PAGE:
According to the state’s board of regents, the wagering involving Iowa and Iowa State was conducted online. Both universities have informed the NCAA of potential violations.
There is one key distinction between the case involving Alabama baseball and the possible violations at Iowa and Iowa State: There were no indications that any gambling conducted by these athletes impacted betting lines, according to Brian Ohorilko, the administrator of the Iowa Racing and Gaming Commission.
“We currently do not have any indication that there are any issues that would raise doubt on the integrity of the markets that have been offered from those two universities,” Ohorilko told the Des Moines Register, part of the USA TODAY NETWORK.
Combined, however, the situations at these three schools illuminate a broader concern about sports gambling on college campuses across all levels of competition.
For years, the NCAA has built an internal advertising campaign around a slogan, “Don’t bet on it,” distributing posters and placards to member schools to place in common areas such as weight rooms and locker rooms.
In the wake of the Alabama scandal and with the possibility of even more schools stepping forward to announce investigations into their own athletics departments, experts say the NCAA needs to take an even more proactive role in educating athletes, coaches and staffers about the dangers of gambling and the consequences for breaking the longstanding rule against sports betting.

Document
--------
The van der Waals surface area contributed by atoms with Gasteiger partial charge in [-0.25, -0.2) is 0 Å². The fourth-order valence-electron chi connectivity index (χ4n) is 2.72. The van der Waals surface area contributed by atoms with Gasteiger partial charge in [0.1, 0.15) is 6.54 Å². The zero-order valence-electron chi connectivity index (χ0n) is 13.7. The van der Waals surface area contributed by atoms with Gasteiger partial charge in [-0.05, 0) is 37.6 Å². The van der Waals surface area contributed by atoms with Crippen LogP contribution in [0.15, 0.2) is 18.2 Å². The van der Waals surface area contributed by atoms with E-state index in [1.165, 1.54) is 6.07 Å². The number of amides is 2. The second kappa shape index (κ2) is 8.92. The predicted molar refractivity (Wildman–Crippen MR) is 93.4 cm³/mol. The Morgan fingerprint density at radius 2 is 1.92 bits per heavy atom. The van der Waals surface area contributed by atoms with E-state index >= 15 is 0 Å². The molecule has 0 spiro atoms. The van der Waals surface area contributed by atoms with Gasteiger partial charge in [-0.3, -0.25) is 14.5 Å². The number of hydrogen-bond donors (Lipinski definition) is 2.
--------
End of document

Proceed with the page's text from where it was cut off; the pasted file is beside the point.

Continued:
“The consequences are really significant for this,” Holden said. “I think this is going to be an eye-opening experience and one where schools really need to look and say, ‘OK, we have got to rethink how we are educating our athletes and we have got to get in front of this and make this make sense to them.’ Because what we’re doing is not working.”
Contributing: Tom Schad
Follow colleges reporter Paul Myerberg on Twitter @PaulMyerberg